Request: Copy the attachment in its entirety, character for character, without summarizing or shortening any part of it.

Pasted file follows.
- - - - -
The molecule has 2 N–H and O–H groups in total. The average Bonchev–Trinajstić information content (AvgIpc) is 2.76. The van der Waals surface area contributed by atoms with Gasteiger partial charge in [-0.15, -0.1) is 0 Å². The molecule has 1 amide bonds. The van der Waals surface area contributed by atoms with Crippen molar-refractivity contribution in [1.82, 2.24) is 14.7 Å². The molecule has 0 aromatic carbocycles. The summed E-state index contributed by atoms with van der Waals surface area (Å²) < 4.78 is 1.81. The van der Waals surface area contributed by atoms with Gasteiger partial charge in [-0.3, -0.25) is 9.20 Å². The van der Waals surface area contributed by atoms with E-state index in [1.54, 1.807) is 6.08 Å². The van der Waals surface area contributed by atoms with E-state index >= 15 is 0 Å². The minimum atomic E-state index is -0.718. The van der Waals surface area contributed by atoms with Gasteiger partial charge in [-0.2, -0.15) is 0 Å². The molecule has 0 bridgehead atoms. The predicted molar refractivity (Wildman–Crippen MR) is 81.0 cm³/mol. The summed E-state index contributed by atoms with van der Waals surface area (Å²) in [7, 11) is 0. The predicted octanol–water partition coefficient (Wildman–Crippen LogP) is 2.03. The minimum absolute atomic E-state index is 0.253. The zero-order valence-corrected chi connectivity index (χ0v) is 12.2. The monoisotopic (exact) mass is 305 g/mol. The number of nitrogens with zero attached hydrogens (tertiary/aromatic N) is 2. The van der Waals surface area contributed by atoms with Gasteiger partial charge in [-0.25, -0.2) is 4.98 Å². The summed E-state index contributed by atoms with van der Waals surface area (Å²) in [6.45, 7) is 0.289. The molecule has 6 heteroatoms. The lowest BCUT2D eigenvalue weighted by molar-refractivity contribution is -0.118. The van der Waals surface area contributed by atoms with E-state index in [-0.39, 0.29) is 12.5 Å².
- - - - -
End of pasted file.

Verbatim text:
The molecule has 2 N–H and O–H groups in total. The average Bonchev–Trinajstić information content (AvgIpc) is 2.76. The van der Waals surface area contributed by atoms with Gasteiger partial charge in [-0.15, -0.1) is 0 Å². The molecule has 1 amide bonds. The van der Waals surface area contributed by atoms with Crippen molar-refractivity contribution in [1.82, 2.24) is 14.7 Å². The molecule has 0 aromatic carbocycles. The summed E-state index contributed by atoms with van der Waals surface area (Å²) < 4.78 is 1.81. The van der Waals surface area contributed by atoms with Gasteiger partial charge in [-0.3, -0.25) is 9.20 Å². The van der Waals surface area contributed by atoms with E-state index in [1.54, 1.807) is 6.08 Å². The van der Waals surface area contributed by atoms with E-state index >= 15 is 0 Å². The minimum atomic E-state index is -0.718. The van der Waals surface area contributed by atoms with Gasteiger partial charge in [-0.2, -0.15) is 0 Å². The molecule has 0 bridgehead atoms. The predicted molar refractivity (Wildman–Crippen MR) is 81.0 cm³/mol. The summed E-state index contributed by atoms with van der Waals surface area (Å²) in [7, 11) is 0. The predicted octanol–water partition coefficient (Wildman–Crippen LogP) is 2.03. The minimum absolute atomic E-state index is 0.253. The zero-order valence-corrected chi connectivity index (χ0v) is 12.2. The monoisotopic (exact) mass is 305 g/mol. The number of nitrogens with zero attached hydrogens (tertiary/aromatic N) is 2. The van der Waals surface area contributed by atoms with Gasteiger partial charge in [-0.25, -0.2) is 4.98 Å². The summed E-state index contributed by atoms with van der Waals surface area (Å²) in [6.45, 7) is 0.289. The molecule has 6 heteroatoms. The lowest BCUT2D eigenvalue weighted by molar-refractivity contribution is -0.118. The van der Waals surface area contributed by atoms with E-state index in [-0.39, 0.29) is 12.5 Å².